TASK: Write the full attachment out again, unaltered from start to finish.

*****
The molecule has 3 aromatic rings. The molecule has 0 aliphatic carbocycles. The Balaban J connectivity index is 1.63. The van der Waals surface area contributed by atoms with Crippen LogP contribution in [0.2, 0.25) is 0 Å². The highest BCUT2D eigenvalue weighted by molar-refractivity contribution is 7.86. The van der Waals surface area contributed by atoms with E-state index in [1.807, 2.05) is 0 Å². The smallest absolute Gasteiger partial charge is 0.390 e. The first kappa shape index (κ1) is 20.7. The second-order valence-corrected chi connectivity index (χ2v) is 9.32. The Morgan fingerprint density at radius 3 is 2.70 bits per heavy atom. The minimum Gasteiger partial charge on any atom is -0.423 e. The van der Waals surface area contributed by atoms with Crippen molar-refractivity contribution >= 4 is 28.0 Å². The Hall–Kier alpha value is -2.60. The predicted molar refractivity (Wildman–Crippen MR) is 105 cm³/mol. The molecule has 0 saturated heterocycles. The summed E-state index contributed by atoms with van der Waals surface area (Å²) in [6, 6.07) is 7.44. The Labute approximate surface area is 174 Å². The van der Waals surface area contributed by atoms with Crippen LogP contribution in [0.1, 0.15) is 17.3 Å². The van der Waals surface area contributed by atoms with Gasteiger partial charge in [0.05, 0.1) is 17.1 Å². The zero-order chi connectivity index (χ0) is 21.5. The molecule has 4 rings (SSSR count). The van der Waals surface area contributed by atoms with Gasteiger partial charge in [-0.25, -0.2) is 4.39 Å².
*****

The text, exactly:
The molecule has 3 aromatic rings. The molecule has 0 aliphatic carbocycles. The Balaban J connectivity index is 1.63. The van der Waals surface area contributed by atoms with Crippen LogP contribution in [0.2, 0.25) is 0 Å². The highest BCUT2D eigenvalue weighted by molar-refractivity contribution is 7.86. The van der Waals surface area contributed by atoms with E-state index in [1.807, 2.05) is 0 Å². The smallest absolute Gasteiger partial charge is 0.390 e. The first kappa shape index (κ1) is 20.7. The second-order valence-corrected chi connectivity index (χ2v) is 9.32. The Morgan fingerprint density at radius 3 is 2.70 bits per heavy atom. The minimum Gasteiger partial charge on any atom is -0.423 e. The van der Waals surface area contributed by atoms with Crippen molar-refractivity contribution >= 4 is 28.0 Å². The Hall–Kier alpha value is -2.60. The predicted molar refractivity (Wildman–Crippen MR) is 105 cm³/mol. The molecule has 0 saturated heterocycles. The summed E-state index contributed by atoms with van der Waals surface area (Å²) in [6, 6.07) is 7.44. The Labute approximate surface area is 174 Å². The van der Waals surface area contributed by atoms with Crippen LogP contribution in [0.1, 0.15) is 17.3 Å². The van der Waals surface area contributed by atoms with Gasteiger partial charge in [0.05, 0.1) is 17.1 Å². The zero-order chi connectivity index (χ0) is 21.5. The molecule has 4 rings (SSSR count). The van der Waals surface area contributed by atoms with Gasteiger partial charge in [-0.25, -0.2) is 4.39 Å².